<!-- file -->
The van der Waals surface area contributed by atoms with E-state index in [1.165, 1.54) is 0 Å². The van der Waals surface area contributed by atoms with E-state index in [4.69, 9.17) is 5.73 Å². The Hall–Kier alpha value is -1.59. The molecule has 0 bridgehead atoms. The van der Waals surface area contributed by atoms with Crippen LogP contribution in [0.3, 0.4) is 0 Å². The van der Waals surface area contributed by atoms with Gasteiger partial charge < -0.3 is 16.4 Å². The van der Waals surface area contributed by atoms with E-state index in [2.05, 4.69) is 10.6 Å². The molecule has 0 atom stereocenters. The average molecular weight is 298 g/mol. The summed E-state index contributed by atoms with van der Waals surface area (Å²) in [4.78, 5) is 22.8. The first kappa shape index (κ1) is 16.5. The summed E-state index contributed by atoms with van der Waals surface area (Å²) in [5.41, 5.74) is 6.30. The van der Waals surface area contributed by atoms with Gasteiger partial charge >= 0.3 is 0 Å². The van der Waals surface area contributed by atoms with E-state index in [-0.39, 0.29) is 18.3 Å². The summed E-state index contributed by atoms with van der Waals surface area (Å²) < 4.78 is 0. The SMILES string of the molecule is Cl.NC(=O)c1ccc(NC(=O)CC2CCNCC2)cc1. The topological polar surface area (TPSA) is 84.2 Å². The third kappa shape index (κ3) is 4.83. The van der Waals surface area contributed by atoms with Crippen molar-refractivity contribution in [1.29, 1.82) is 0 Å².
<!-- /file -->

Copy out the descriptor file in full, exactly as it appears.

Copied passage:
The van der Waals surface area contributed by atoms with E-state index in [1.165, 1.54) is 0 Å². The van der Waals surface area contributed by atoms with E-state index in [4.69, 9.17) is 5.73 Å². The Hall–Kier alpha value is -1.59. The molecule has 0 bridgehead atoms. The van der Waals surface area contributed by atoms with Crippen LogP contribution in [0.3, 0.4) is 0 Å². The van der Waals surface area contributed by atoms with Gasteiger partial charge < -0.3 is 16.4 Å². The van der Waals surface area contributed by atoms with E-state index in [2.05, 4.69) is 10.6 Å². The molecule has 0 atom stereocenters. The average molecular weight is 298 g/mol. The summed E-state index contributed by atoms with van der Waals surface area (Å²) in [4.78, 5) is 22.8. The first kappa shape index (κ1) is 16.5. The summed E-state index contributed by atoms with van der Waals surface area (Å²) in [5.41, 5.74) is 6.30. The van der Waals surface area contributed by atoms with Gasteiger partial charge >= 0.3 is 0 Å². The van der Waals surface area contributed by atoms with E-state index in [-0.39, 0.29) is 18.3 Å². The summed E-state index contributed by atoms with van der Waals surface area (Å²) < 4.78 is 0. The SMILES string of the molecule is Cl.NC(=O)c1ccc(NC(=O)CC2CCNCC2)cc1. The topological polar surface area (TPSA) is 84.2 Å². The third kappa shape index (κ3) is 4.83. The van der Waals surface area contributed by atoms with Crippen molar-refractivity contribution in [1.29, 1.82) is 0 Å².